Richard Vick in the US

  1. #311,060 Richard Seward
  2. #311,061 Richard Steinmetz
  3. #311,062 Richard Taber
  4. #311,063 Richard Vest
  5. #311,064 Richard Vick
  6. #311,065 Richard Weiler
  7. #311,066 Richard Whitehouse
  8. #311,067 Rick Hensley
  9. #311,068 Rick Warner
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Meaning & Origins

One of the most enduringly successful of the Old French personal names introduced into Britain by the Normans. It is of Germanic (Frankish) origin, derived from rīc ‘power’ + hard ‘strong, hardy’. It has enjoyed continuous popularity in England from the Conquest to the present day, influenced by the fact that it was borne by three kings of England, in particular Richard I (1157–99). He was king for only ten years (1189–99), most of which he spent in warfare abroad, taking part in the Third Crusade and costing the people of England considerable sums in taxes. Nevertheless, he achieved the status of a folk hero, and was never in England long enough to disappoint popular faith in his goodness and justice. He was also Duke of Aquitaine and Normandy and Count of Anjou, fiefs which he held at a time of maximum English expansion in France. His exploits as a leader of the Third Crusade earned him the nickname ‘Coeur de Lion’ or ‘Lionheart’ and a permanent place in popular imagination, in which he was even more firmly enshrined by Sir Walter Scott's novel Ivanhoe (1820).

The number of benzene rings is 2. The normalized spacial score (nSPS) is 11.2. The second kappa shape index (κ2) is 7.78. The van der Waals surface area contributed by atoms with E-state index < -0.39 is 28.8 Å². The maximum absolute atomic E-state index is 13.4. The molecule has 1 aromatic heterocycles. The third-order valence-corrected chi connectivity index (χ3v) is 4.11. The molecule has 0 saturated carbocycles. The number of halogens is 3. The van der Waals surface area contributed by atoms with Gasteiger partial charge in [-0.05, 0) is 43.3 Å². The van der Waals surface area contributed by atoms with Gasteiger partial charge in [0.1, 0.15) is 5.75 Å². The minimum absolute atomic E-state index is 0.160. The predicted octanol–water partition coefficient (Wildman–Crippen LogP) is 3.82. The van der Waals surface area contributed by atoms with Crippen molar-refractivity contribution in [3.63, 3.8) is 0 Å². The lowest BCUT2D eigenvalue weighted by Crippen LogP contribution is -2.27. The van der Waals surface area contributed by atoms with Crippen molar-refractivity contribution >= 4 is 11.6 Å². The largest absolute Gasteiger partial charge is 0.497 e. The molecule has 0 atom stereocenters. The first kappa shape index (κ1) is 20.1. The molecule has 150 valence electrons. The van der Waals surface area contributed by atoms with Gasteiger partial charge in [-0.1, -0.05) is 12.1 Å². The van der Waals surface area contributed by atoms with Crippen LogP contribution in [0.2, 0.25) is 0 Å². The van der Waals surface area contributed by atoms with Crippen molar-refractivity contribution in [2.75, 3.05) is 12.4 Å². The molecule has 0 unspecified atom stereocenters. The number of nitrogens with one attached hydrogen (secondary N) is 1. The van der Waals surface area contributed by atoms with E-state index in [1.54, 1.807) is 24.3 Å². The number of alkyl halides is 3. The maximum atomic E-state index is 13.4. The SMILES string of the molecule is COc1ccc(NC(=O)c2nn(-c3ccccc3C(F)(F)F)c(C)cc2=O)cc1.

8th in the U.S.
English: nickname or metonymic occupational name, from Anglo-Norman French l’eveske ‘the bishop’, which was wrongly taken for le vesk. This in turn became Vesk, and later Veck or Vick.
2,352nd in the U.S.

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